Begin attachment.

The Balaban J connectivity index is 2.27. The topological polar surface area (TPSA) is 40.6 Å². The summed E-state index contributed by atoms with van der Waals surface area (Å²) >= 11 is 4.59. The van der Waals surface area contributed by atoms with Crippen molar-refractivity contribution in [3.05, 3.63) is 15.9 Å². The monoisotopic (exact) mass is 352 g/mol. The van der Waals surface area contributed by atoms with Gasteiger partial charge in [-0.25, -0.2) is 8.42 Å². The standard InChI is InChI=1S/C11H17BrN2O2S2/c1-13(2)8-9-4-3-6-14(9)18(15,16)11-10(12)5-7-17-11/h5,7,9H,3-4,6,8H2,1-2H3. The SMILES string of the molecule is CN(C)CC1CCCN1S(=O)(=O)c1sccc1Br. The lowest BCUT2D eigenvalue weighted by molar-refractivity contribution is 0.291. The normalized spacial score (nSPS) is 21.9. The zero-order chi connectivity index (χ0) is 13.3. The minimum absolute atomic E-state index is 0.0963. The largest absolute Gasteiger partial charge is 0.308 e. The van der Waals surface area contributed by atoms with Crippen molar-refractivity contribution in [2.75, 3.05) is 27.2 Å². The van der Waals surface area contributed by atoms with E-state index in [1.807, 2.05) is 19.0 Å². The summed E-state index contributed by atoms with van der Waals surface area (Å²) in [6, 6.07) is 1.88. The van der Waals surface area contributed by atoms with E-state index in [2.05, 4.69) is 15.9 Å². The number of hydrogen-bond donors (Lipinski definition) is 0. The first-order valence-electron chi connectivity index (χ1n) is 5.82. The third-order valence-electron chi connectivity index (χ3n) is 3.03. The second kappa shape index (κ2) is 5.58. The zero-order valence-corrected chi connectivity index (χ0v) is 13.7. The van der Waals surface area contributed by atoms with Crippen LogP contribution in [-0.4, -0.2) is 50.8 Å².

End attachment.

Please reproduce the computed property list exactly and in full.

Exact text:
The Balaban J connectivity index is 2.27. The topological polar surface area (TPSA) is 40.6 Å². The summed E-state index contributed by atoms with van der Waals surface area (Å²) >= 11 is 4.59. The van der Waals surface area contributed by atoms with Crippen molar-refractivity contribution in [3.05, 3.63) is 15.9 Å². The monoisotopic (exact) mass is 352 g/mol. The van der Waals surface area contributed by atoms with Gasteiger partial charge in [-0.25, -0.2) is 8.42 Å². The standard InChI is InChI=1S/C11H17BrN2O2S2/c1-13(2)8-9-4-3-6-14(9)18(15,16)11-10(12)5-7-17-11/h5,7,9H,3-4,6,8H2,1-2H3. The SMILES string of the molecule is CN(C)CC1CCCN1S(=O)(=O)c1sccc1Br. The lowest BCUT2D eigenvalue weighted by molar-refractivity contribution is 0.291. The normalized spacial score (nSPS) is 21.9. The zero-order chi connectivity index (χ0) is 13.3. The minimum absolute atomic E-state index is 0.0963. The largest absolute Gasteiger partial charge is 0.308 e. The van der Waals surface area contributed by atoms with Crippen molar-refractivity contribution in [2.75, 3.05) is 27.2 Å². The van der Waals surface area contributed by atoms with E-state index in [1.807, 2.05) is 19.0 Å². The summed E-state index contributed by atoms with van der Waals surface area (Å²) in [6, 6.07) is 1.88. The van der Waals surface area contributed by atoms with E-state index in [2.05, 4.69) is 15.9 Å². The number of hydrogen-bond donors (Lipinski definition) is 0. The first-order valence-electron chi connectivity index (χ1n) is 5.82. The third-order valence-electron chi connectivity index (χ3n) is 3.03. The second kappa shape index (κ2) is 5.58. The zero-order valence-corrected chi connectivity index (χ0v) is 13.7. The van der Waals surface area contributed by atoms with Crippen LogP contribution in [-0.4, -0.2) is 50.8 Å².